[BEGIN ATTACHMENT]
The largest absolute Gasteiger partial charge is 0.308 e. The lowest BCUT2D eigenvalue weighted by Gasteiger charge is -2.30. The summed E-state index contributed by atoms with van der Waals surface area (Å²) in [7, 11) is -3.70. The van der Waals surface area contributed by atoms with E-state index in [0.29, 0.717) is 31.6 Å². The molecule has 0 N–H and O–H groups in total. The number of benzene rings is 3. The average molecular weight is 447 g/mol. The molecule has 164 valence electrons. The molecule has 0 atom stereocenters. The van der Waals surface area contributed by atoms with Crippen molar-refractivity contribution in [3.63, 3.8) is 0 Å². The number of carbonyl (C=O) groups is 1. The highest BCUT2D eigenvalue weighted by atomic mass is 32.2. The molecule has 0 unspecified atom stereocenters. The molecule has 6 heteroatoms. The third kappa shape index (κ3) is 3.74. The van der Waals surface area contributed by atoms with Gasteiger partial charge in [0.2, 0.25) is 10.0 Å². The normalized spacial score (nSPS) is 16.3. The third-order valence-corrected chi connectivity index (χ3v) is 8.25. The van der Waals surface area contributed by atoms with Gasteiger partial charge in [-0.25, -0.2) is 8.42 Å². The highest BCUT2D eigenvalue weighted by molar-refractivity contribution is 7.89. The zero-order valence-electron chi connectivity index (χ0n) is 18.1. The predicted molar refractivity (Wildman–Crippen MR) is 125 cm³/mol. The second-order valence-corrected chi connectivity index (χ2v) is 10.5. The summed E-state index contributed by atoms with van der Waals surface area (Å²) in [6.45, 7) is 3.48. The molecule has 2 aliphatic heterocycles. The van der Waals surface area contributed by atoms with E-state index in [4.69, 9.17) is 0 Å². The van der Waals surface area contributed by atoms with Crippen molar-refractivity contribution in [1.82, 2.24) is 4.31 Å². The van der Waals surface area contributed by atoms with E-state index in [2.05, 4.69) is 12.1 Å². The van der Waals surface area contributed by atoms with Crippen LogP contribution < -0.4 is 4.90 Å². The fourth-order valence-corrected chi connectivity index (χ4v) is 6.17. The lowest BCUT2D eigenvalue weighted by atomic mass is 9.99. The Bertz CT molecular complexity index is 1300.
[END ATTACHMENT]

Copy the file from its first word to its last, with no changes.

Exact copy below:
The largest absolute Gasteiger partial charge is 0.308 e. The lowest BCUT2D eigenvalue weighted by Gasteiger charge is -2.30. The summed E-state index contributed by atoms with van der Waals surface area (Å²) in [7, 11) is -3.70. The van der Waals surface area contributed by atoms with E-state index in [0.29, 0.717) is 31.6 Å². The molecule has 0 N–H and O–H groups in total. The number of benzene rings is 3. The average molecular weight is 447 g/mol. The molecule has 164 valence electrons. The molecule has 0 atom stereocenters. The van der Waals surface area contributed by atoms with Crippen molar-refractivity contribution in [3.63, 3.8) is 0 Å². The number of carbonyl (C=O) groups is 1. The highest BCUT2D eigenvalue weighted by atomic mass is 32.2. The molecule has 0 unspecified atom stereocenters. The molecule has 6 heteroatoms. The third kappa shape index (κ3) is 3.74. The van der Waals surface area contributed by atoms with Gasteiger partial charge in [0.2, 0.25) is 10.0 Å². The normalized spacial score (nSPS) is 16.3. The third-order valence-corrected chi connectivity index (χ3v) is 8.25. The van der Waals surface area contributed by atoms with Gasteiger partial charge in [-0.25, -0.2) is 8.42 Å². The highest BCUT2D eigenvalue weighted by molar-refractivity contribution is 7.89. The zero-order valence-electron chi connectivity index (χ0n) is 18.1. The predicted molar refractivity (Wildman–Crippen MR) is 125 cm³/mol. The second-order valence-corrected chi connectivity index (χ2v) is 10.5. The summed E-state index contributed by atoms with van der Waals surface area (Å²) in [6.45, 7) is 3.48. The molecule has 2 aliphatic heterocycles. The van der Waals surface area contributed by atoms with E-state index in [4.69, 9.17) is 0 Å². The van der Waals surface area contributed by atoms with Crippen molar-refractivity contribution in [1.82, 2.24) is 4.31 Å². The van der Waals surface area contributed by atoms with E-state index in [2.05, 4.69) is 12.1 Å². The van der Waals surface area contributed by atoms with Crippen LogP contribution < -0.4 is 4.90 Å². The fourth-order valence-corrected chi connectivity index (χ4v) is 6.17. The lowest BCUT2D eigenvalue weighted by atomic mass is 9.99. The Bertz CT molecular complexity index is 1300.